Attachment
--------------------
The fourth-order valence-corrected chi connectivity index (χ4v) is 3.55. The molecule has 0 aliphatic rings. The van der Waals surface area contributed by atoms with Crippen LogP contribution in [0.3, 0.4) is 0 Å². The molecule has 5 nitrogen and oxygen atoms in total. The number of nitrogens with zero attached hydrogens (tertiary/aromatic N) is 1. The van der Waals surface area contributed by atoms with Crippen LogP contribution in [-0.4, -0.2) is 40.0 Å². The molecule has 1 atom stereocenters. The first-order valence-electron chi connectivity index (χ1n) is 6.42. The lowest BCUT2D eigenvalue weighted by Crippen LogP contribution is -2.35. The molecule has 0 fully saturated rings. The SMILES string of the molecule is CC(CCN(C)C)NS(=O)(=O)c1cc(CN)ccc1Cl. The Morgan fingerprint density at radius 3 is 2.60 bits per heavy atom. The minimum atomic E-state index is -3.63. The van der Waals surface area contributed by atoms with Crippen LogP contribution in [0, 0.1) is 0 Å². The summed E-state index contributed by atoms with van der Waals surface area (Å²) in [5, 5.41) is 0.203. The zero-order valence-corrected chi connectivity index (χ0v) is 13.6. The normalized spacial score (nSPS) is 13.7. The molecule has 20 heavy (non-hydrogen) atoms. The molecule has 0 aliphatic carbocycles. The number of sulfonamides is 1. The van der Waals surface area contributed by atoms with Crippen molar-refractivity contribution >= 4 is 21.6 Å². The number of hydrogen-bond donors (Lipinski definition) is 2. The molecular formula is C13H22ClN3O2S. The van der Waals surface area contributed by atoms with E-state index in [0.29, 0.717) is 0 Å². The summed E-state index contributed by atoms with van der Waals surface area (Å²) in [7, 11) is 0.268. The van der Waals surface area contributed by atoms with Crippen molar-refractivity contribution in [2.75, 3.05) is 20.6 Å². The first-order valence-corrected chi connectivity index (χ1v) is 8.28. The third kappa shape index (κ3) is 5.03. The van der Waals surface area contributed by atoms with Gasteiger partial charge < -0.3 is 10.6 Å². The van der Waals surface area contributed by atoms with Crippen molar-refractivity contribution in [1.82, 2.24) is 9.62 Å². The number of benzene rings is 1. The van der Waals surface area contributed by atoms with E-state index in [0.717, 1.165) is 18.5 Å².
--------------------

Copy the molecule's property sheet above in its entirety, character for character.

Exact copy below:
The fourth-order valence-corrected chi connectivity index (χ4v) is 3.55. The molecule has 0 aliphatic rings. The van der Waals surface area contributed by atoms with Crippen LogP contribution in [0.3, 0.4) is 0 Å². The molecule has 5 nitrogen and oxygen atoms in total. The number of nitrogens with zero attached hydrogens (tertiary/aromatic N) is 1. The van der Waals surface area contributed by atoms with Crippen LogP contribution in [-0.4, -0.2) is 40.0 Å². The molecule has 1 atom stereocenters. The first-order valence-electron chi connectivity index (χ1n) is 6.42. The lowest BCUT2D eigenvalue weighted by Crippen LogP contribution is -2.35. The molecule has 0 fully saturated rings. The SMILES string of the molecule is CC(CCN(C)C)NS(=O)(=O)c1cc(CN)ccc1Cl. The Morgan fingerprint density at radius 3 is 2.60 bits per heavy atom. The minimum atomic E-state index is -3.63. The van der Waals surface area contributed by atoms with Crippen LogP contribution in [0, 0.1) is 0 Å². The summed E-state index contributed by atoms with van der Waals surface area (Å²) in [5, 5.41) is 0.203. The zero-order valence-corrected chi connectivity index (χ0v) is 13.6. The normalized spacial score (nSPS) is 13.7. The molecule has 20 heavy (non-hydrogen) atoms. The molecule has 0 aliphatic carbocycles. The number of sulfonamides is 1. The van der Waals surface area contributed by atoms with Crippen molar-refractivity contribution >= 4 is 21.6 Å². The number of hydrogen-bond donors (Lipinski definition) is 2. The molecular formula is C13H22ClN3O2S. The van der Waals surface area contributed by atoms with E-state index in [0.29, 0.717) is 0 Å². The summed E-state index contributed by atoms with van der Waals surface area (Å²) in [7, 11) is 0.268. The van der Waals surface area contributed by atoms with Crippen molar-refractivity contribution in [2.75, 3.05) is 20.6 Å². The first-order valence-corrected chi connectivity index (χ1v) is 8.28. The third kappa shape index (κ3) is 5.03. The van der Waals surface area contributed by atoms with Gasteiger partial charge < -0.3 is 10.6 Å². The van der Waals surface area contributed by atoms with Crippen molar-refractivity contribution in [1.82, 2.24) is 9.62 Å². The number of benzene rings is 1. The van der Waals surface area contributed by atoms with E-state index in [0.717, 1.165) is 18.5 Å².